Loss of HMGB1-RAGE signaling attenuates ILC2-induced type 2 inflammation
ILC2s are an important cellular source of type 2 cytokines.4 24 To determine whether HMGB1 contributes to ILC2 expansion induced type 2 inflammation in the lungs, we gave WT mice rHMGB1 i.t. and found HMGB1 treatment significantly increased IL-5+ ILC2s, IL-9+ ILC2s and IL-13+ ILC2s in the lungs (online supplementary figure 5A-C) but did not increase IL-4+ ILC2s (data not shown). Consistently, HS induced increase in the percentages of IL-5+ ILC2s, IL-9+ ILC2s and IL-13+ ILC2s in WT mice (figure 6A–C). However, genetic deletion of HMGB1 or RAGE attenuated HS-induced increase in IL-5+ ILC2s, IL-9+ ILC2s and IL-13+ ILC2s (figure 6A–C). Next, blocking of HMGB1 also led to signiﬁcantly decrease of IL-5+ ILC2s, IL-9+ ILC2s and IL-13+ ILC2s at 24 hours after HS (figure 6D–F).
Plasma concentrations of type 2 cytokines were also measured following rHMGB1 i.t. or HS. IL-5, IL-9 and IL-13 in plasma were markedly increased at 24 hours after rHMGB1 treatment (online supplementary figure 5D) or HS (figure 6G). As expected, genetic deletion of HMGB1 or RAGE reduced IL-5, IL-9 and IL-13 in plasma after HS as compared with WT mice (figure 6G). In addition, blocking of HMGB1 suppressed IL-5, IL-9 and IL-13 production in plasma at 24 hours post-HS (figure 6H). Furthermore, ILC2-depletion experiments were carried out.25 Treatment of Rag1− /− mice with anti-Thy1.2 antibody effectively depleted ILC2 numbers in the lungs after rHMGB1 i.t (online supplementary figure 6A). Depletion of ILC2s attenuated rHMGB1-induced type 2 inflammation in the lungs (online supplementary figure 6B). Taken together, these data indicate type 2 cytokines produced by ILC2s are dependent HMGB1-RAGE specific pattern in the lungs after HS.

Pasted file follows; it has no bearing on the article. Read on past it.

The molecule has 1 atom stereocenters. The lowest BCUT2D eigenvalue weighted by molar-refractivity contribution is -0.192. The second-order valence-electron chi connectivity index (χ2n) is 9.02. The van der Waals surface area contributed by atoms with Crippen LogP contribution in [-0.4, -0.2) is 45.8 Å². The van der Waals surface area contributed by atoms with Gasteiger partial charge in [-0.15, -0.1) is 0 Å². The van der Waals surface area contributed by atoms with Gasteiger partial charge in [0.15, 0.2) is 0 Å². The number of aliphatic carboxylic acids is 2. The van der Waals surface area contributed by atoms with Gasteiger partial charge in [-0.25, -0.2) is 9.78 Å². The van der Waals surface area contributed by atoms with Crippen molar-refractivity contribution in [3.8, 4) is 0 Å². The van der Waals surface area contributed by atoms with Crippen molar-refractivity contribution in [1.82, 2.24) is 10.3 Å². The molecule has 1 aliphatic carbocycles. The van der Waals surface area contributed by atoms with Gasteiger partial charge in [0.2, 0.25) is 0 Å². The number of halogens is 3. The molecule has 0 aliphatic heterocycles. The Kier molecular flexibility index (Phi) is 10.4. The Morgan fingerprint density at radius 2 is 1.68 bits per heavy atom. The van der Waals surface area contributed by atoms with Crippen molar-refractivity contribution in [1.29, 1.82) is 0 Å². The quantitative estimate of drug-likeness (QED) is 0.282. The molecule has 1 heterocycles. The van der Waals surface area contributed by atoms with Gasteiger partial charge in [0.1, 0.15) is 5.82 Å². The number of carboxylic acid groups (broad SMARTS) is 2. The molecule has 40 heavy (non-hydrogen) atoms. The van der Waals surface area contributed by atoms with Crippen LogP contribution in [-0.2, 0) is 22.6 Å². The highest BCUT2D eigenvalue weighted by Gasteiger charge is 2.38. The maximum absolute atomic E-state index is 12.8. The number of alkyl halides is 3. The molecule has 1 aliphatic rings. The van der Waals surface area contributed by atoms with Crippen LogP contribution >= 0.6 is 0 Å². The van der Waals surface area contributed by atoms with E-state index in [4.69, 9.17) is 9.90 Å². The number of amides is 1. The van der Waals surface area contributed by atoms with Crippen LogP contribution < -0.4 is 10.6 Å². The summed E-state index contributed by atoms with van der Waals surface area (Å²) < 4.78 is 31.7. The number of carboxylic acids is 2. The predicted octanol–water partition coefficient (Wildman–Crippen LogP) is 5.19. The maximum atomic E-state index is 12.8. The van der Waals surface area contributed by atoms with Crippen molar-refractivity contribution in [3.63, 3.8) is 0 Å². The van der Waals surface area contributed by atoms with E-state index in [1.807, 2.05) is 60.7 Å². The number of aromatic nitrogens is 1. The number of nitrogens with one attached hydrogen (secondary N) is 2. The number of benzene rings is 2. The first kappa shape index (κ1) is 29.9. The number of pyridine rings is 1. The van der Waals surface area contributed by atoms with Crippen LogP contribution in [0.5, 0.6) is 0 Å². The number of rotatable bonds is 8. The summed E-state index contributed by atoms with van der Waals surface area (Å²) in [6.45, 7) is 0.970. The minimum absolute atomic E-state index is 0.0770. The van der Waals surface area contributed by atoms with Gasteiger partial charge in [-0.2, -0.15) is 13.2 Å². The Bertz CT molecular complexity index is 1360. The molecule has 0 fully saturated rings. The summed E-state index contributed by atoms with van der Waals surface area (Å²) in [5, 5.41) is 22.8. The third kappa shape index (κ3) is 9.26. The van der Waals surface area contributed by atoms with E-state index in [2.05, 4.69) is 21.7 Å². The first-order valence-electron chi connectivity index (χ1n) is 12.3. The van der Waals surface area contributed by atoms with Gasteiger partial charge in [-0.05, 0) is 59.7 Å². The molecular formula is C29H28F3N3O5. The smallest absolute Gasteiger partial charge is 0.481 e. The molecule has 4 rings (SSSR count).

HMGB1-RAGE-dependent ILC2s promote eosinophil infiltration in the lungs